Directed by Matt Johnson; Starring Matt Johnson and Owen Williams
Movies about making movies hold a strange, special place between reality and fiction. Operation Avalanche, much like Matt Johnson’s previous film The Dirties, is no exception.
In 2013’s The Dirties, Johnson and Owen Williams play a pair of high school students making a film about high-school bullies. The line between what’s part of the story and what’s part of their actual filmmaking process begins to blur, and it’s at that point where audiences stop laughing and start becoming concerned for – well, we’re not sure who to be concerned for because we’re not sure if the movie in the movie has slowly become real life (in the movie).
Operation Avalanche follows the CIA’s crack audio-visual team, which has been embedded at NASA in the 1960s and tasked with staging the moon landing when it’s discovered NASA can’t do it themselves. It’s presented in much the same way The Dirties was structured; the characters don’t break the fourth wall, but more so step in and out of it fluidly. When Johnson reveals to his CIA supervisor that he’s being filmed unknowingly through a one-way window by a member of the A/V team, the audience feels like it should wave back as well.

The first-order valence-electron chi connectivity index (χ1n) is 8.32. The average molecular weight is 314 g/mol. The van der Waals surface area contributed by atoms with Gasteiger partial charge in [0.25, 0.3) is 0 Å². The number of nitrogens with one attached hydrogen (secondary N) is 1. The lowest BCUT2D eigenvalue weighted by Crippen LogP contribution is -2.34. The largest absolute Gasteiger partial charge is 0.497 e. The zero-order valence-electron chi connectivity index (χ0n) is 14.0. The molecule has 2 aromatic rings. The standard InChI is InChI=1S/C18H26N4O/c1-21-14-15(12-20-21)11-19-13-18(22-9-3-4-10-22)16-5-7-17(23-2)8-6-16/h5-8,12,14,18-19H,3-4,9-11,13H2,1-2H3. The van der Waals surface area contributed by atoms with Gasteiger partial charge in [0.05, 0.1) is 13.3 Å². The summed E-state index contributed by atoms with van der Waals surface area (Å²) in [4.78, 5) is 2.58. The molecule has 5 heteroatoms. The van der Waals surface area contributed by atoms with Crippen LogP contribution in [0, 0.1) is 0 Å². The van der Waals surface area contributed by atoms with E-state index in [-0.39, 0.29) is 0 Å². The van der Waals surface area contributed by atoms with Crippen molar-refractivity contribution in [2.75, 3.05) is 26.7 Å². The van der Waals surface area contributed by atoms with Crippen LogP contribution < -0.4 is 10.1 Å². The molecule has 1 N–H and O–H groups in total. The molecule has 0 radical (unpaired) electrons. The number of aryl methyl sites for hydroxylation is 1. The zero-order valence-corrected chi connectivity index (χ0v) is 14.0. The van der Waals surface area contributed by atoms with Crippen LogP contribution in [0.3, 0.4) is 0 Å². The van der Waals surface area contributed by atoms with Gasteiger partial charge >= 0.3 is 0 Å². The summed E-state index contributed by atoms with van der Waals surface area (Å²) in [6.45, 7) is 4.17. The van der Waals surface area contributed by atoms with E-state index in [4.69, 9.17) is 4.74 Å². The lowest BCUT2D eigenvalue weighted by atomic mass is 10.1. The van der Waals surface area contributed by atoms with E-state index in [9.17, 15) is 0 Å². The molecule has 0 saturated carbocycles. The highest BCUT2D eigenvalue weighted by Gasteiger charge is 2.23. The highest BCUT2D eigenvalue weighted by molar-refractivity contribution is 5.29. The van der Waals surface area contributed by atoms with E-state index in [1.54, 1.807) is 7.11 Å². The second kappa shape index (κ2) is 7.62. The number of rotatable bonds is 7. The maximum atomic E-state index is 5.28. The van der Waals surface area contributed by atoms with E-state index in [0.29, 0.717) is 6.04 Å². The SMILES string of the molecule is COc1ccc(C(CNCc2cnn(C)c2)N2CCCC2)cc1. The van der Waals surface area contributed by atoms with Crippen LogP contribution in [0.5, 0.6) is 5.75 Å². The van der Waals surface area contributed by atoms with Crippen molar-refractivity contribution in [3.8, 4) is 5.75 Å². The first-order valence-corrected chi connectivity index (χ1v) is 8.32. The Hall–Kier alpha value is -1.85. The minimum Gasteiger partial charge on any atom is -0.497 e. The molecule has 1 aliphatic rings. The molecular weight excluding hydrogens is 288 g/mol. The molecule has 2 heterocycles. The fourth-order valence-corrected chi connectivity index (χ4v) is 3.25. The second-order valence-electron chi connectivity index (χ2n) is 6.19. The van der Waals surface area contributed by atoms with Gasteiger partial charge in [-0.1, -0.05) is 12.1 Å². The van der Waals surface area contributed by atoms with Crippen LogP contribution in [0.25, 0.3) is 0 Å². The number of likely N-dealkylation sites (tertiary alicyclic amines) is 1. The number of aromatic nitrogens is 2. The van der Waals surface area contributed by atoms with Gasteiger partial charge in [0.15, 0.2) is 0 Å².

It’s interesting to see how Johnson and his team have matured and changed in the last three years since The Dirties was released. In Operation Avalanche, Johnson is much more assured about absorbing the audience itself into the story. The film is a hell of a good time, an intelligent conspiracy theory suspense-comedy-thriller that makes you wonder what Johnson will cook up next.
Harry Benson: Shoot First
Directed by Justin Bare and Matthew Miele; Starring Harry Benson